Gesäubert/Gier/4.48 Psychose
Performing a translation of a play and supplying the original script in the form of surtitles above the stage is a strange business. There were the practical problems to deal with: if you were seated on the balcony, the English surtitles were hidden behind paper lanterns hanging in the auditorium, so that if you were lucky you could now and then catch the final word in a sentence; if you were in the stalls, the surtitle monitor was so astronomically far above the stage that it was an out-and-out choice between reading and looking at the stage. But what’s more, and perhaps even worse, when the bilingual members of the audience did manage to find some way of keeping an eye on both without getting a migraine or whiplash, they soon realized how lacking the translation being performed was in comparison to Kane’s original text. Even poet Durs Grünbein wasn’t able to reconstruct the venomous rhythms of 4.48 Psychosis – what stuck out a mile, for example, was the way Kane’s short, biting verbs, “wring slash punch slash float flicker flash punch,” above the stage being juxtaposed with the clunky German equivalents  showed the latter unable to keep up.
Ein Volksfeind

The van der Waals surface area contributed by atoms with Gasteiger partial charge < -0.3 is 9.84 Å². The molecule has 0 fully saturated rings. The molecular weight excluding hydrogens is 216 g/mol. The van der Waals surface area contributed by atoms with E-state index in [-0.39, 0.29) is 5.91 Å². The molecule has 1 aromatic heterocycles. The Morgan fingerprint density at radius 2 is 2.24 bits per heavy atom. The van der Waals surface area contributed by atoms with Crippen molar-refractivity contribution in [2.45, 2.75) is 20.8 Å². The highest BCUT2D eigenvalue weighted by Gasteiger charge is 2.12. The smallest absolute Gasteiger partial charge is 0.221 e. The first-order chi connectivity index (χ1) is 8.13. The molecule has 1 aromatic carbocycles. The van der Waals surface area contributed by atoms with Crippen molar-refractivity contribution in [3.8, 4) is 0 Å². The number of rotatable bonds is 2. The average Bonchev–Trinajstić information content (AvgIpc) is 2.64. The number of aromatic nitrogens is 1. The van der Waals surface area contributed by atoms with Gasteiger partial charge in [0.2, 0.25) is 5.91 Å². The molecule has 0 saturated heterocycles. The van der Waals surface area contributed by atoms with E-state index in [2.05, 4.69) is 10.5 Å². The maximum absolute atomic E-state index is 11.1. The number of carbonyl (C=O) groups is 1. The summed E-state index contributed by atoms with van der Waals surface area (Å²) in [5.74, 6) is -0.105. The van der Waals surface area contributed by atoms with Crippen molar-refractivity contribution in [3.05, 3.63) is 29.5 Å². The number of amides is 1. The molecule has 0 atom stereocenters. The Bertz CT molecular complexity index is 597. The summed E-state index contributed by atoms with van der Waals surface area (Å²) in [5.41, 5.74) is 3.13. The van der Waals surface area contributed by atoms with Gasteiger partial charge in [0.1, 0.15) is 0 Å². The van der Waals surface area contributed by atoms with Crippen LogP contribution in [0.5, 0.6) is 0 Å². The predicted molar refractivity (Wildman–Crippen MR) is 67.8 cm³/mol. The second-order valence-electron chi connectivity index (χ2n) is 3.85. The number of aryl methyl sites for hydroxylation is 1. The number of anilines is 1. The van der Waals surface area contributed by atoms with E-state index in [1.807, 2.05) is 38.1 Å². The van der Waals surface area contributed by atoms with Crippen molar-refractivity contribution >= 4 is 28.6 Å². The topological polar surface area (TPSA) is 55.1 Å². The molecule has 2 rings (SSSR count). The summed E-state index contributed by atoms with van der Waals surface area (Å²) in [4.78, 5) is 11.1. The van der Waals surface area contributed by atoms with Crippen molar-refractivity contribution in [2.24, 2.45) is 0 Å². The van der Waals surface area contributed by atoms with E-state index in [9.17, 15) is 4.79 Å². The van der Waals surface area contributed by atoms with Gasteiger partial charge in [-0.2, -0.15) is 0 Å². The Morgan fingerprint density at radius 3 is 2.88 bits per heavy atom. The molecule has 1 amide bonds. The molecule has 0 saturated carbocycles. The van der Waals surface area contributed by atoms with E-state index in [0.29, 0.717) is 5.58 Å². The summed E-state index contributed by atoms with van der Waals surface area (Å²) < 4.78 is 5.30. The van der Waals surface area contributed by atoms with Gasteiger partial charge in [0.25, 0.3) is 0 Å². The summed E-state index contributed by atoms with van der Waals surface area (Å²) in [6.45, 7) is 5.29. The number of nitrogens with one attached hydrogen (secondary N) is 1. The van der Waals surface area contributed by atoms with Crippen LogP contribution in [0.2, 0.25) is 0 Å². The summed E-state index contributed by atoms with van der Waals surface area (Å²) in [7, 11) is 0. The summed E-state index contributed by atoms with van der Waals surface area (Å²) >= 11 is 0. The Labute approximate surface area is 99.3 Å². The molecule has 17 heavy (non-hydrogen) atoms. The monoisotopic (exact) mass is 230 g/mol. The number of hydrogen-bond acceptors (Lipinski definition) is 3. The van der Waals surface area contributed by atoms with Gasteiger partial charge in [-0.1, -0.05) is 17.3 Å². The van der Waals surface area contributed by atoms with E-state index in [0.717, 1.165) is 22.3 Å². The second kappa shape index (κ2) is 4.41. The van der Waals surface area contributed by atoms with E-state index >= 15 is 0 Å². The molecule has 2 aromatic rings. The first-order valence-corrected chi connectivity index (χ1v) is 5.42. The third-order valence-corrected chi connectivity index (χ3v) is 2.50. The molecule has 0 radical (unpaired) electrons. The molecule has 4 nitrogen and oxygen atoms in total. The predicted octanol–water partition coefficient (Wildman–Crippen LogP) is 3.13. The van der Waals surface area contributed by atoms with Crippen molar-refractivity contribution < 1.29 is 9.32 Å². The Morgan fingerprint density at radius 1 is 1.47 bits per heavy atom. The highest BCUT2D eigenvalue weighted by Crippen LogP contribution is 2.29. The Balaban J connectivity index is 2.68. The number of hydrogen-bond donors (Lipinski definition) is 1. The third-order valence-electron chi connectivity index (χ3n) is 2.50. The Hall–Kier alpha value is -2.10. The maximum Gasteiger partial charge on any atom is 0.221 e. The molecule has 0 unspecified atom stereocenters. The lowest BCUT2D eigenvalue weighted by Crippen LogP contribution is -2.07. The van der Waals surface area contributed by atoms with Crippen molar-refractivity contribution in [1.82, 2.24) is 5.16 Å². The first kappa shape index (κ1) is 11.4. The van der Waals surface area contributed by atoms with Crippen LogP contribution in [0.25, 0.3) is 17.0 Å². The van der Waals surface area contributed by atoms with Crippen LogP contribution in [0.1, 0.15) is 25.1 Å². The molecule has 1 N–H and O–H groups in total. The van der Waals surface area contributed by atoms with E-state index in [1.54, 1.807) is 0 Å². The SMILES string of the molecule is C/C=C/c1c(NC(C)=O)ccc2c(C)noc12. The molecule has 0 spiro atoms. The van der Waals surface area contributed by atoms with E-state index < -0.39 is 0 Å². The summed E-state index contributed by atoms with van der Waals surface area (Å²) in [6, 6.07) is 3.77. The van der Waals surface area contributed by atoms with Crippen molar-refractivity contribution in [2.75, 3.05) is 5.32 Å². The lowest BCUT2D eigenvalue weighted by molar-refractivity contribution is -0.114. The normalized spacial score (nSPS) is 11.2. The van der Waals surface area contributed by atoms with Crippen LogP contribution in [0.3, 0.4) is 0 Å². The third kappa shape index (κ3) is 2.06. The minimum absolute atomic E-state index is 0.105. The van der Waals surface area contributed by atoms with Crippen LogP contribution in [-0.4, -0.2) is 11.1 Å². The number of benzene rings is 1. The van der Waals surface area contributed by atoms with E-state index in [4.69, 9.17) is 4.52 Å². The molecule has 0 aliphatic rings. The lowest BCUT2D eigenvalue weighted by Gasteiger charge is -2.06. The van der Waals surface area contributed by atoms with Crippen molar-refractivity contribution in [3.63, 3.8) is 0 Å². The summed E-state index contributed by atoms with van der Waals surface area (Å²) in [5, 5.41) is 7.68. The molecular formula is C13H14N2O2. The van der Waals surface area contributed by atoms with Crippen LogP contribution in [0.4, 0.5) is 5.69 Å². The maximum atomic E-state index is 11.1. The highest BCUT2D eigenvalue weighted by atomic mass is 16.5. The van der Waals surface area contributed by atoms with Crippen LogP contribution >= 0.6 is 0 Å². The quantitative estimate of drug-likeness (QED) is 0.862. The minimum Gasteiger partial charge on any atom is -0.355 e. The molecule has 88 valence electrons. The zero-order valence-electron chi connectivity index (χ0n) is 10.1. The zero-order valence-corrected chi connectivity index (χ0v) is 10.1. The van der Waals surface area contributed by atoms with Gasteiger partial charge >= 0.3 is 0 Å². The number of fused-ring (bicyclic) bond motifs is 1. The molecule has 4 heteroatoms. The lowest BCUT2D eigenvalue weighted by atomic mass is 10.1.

A car crash. A surtitling catastrophe the likes of which I have never seen before. No, the monitor didn’t break after two minutes and start spouting gobbledygook. I almost wish it had. Instead, the whole of the two-hour performance was accompanied by what appeared to be the output of a quick go on Google Translate: copy and paste Ibsen. Punctuation was missing for the first hour, and the translation frequently made no sense (“I am jealous of my name and business”?) or was simply incorrect (“sunshine” instead of “stars,” “boys” instead of “children” – I know what you’re thinking, but it’s not pedantic if two of the “boys” in question are in fact girls).
OK, so not every single word and comma has to be correct for the surtitles to be of use in following the play. But if they’re going to be any use whatsoever, the timing and phrasing of the lines as they appear on the monitor need to make some kind of sense. Instead, the answers were already glowing above the stage before their corresponding questions had even been asked. Different characters’ lines appeared simultaneously, or late, and were indistinguishable from each other.